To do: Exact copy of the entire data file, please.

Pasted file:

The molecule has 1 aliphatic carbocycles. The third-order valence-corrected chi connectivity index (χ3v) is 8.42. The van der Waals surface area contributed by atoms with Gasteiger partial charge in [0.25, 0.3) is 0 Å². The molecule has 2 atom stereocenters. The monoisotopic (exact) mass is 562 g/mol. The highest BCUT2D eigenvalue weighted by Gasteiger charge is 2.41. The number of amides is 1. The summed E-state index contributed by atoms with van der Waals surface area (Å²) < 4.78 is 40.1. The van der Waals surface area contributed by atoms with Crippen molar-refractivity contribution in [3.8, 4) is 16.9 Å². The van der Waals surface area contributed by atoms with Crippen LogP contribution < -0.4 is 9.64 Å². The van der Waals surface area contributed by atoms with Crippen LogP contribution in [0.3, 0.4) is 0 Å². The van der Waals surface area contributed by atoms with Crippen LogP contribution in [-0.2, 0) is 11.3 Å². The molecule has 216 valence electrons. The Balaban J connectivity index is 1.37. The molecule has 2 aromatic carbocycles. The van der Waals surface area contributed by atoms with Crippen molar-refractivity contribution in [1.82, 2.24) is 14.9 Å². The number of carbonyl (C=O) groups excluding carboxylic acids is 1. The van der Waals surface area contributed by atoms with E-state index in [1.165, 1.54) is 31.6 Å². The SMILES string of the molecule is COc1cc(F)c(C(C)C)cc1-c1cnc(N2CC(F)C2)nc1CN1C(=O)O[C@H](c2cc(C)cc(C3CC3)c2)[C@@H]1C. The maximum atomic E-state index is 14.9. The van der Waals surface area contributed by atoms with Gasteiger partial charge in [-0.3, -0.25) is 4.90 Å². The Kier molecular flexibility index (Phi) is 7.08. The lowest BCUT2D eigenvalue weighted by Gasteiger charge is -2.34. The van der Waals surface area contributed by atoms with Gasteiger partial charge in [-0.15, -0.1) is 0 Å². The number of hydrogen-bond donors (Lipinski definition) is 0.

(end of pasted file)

The molecule has 1 aliphatic carbocycles. The third-order valence-corrected chi connectivity index (χ3v) is 8.42. The van der Waals surface area contributed by atoms with Gasteiger partial charge in [0.25, 0.3) is 0 Å². The molecule has 2 atom stereocenters. The monoisotopic (exact) mass is 562 g/mol. The highest BCUT2D eigenvalue weighted by Gasteiger charge is 2.41. The number of amides is 1. The summed E-state index contributed by atoms with van der Waals surface area (Å²) < 4.78 is 40.1. The van der Waals surface area contributed by atoms with Crippen molar-refractivity contribution in [3.8, 4) is 16.9 Å². The van der Waals surface area contributed by atoms with Crippen LogP contribution < -0.4 is 9.64 Å². The van der Waals surface area contributed by atoms with Crippen LogP contribution in [0.3, 0.4) is 0 Å². The van der Waals surface area contributed by atoms with Crippen LogP contribution in [-0.2, 0) is 11.3 Å². The molecule has 216 valence electrons. The Balaban J connectivity index is 1.37. The molecule has 2 aromatic carbocycles. The van der Waals surface area contributed by atoms with Crippen molar-refractivity contribution in [1.82, 2.24) is 14.9 Å². The number of carbonyl (C=O) groups excluding carboxylic acids is 1. The van der Waals surface area contributed by atoms with E-state index in [1.165, 1.54) is 31.6 Å². The SMILES string of the molecule is COc1cc(F)c(C(C)C)cc1-c1cnc(N2CC(F)C2)nc1CN1C(=O)O[C@H](c2cc(C)cc(C3CC3)c2)[C@@H]1C. The maximum atomic E-state index is 14.9. The van der Waals surface area contributed by atoms with Gasteiger partial charge in [-0.3, -0.25) is 4.90 Å². The Kier molecular flexibility index (Phi) is 7.08. The lowest BCUT2D eigenvalue weighted by Gasteiger charge is -2.34. The van der Waals surface area contributed by atoms with Gasteiger partial charge in [-0.15, -0.1) is 0 Å². The number of hydrogen-bond donors (Lipinski definition) is 0.